This record is a special edition 12″ single which contains three mixes of the title track and another song, Psychosexual that bizarrely applies a sample of an orchestrated version of Satie’s Trois Gymnopedies to a whispering dance groove. It came in a box that the previous owner strengthened with masking tape on the corners. The ‘exclusive Robo-Head Sample It… 10″ sticker’ is long gone, but the record is only a little crackly. The lovely red vinyl positively glows on the black background of the record player. The poster is still in good condition and bears traces of Blu-tack in the corners. This record was owned by a fan who surely stuck it up on her bedroom wall. The band are portrayed as moody and watchful like caged animals.

TDR’s design is a relatively restrained example of the firm’s signature style. The whole thing is rendered in neon colours: green, yellow and red. If the meaning of the central symbol isn’t ultimately decipherable, that’s all to the good. There’s certainly a distinct buzz, replete with sci-fi connotations, to it – blade-like figures extend aggressively out of the central hive/sphere. The record’s title is laid over the base of the motif, the letters abstracted to suggest figures dancing, arrows indicating lines of energy thrusting outwards. Details like the info-box in the upper left corner are delightful, particularly ‘Product status: current’.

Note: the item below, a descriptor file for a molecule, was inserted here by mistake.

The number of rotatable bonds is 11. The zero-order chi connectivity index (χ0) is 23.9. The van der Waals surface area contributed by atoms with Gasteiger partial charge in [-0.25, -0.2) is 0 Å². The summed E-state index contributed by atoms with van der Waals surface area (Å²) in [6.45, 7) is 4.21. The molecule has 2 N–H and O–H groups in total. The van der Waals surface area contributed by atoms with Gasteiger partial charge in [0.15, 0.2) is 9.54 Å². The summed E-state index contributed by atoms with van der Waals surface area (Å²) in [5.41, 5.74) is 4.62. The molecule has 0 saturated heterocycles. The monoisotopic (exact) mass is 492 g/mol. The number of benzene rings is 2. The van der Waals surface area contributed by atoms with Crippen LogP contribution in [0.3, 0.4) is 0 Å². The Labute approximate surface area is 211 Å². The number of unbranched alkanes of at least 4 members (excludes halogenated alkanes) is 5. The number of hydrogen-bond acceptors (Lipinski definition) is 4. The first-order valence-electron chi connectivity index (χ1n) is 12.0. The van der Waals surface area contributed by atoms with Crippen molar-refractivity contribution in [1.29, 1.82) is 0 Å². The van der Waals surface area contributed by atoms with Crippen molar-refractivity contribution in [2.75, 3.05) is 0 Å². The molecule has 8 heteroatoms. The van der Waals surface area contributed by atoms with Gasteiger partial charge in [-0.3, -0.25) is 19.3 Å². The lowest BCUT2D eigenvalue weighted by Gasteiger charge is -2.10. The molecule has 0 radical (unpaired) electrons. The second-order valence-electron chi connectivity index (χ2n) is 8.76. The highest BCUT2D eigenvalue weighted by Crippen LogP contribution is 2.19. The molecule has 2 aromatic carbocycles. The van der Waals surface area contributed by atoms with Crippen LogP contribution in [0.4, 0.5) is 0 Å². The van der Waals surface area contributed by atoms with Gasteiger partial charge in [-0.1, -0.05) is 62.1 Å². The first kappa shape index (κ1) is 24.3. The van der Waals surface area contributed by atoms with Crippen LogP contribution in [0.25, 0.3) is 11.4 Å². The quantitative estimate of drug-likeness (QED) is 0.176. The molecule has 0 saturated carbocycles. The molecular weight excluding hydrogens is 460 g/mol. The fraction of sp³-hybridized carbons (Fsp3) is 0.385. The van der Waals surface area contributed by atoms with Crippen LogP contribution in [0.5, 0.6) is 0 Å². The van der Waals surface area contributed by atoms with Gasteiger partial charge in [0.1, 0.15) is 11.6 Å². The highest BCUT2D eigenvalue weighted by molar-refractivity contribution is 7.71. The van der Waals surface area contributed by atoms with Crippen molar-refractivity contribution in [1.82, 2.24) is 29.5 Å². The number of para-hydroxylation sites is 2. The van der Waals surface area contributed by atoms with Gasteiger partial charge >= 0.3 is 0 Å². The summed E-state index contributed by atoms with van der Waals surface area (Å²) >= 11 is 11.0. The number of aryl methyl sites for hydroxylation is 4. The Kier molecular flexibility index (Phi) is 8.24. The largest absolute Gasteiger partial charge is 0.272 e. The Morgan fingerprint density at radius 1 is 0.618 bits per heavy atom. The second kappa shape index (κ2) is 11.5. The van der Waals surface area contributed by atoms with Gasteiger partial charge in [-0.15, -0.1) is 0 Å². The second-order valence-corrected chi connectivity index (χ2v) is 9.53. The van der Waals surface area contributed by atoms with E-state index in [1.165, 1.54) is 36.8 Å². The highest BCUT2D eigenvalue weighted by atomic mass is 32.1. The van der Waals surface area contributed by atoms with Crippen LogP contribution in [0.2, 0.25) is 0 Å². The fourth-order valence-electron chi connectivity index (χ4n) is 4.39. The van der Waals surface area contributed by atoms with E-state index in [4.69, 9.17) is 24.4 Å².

Finally, the run-out groove carries the messages ‘Copymaster Miles’, ‘Ssshhh… Don’t Wake Milky.’ and ‘Take your pants off’ – the latter perhaps a punning reference to the group’s collective writing alias, Veston Pance. I’d like to set up a plain website devoted to collecting all the enigmatic messages etched into records.

The group’s lead singer, Clint Mansell, began a new career as a well-regarded composer in the late ’90s with his soundtracks for Darren Oronofsky’s π and Requiem for a Dream while Richard March and Robert Townsend formed Bentley Rhythm Ace.

See also:
- Pop Will Eat Itself, Wikipedia

Listen Pop Will Eat Itself – X Y & Zee (Intergalactic mix)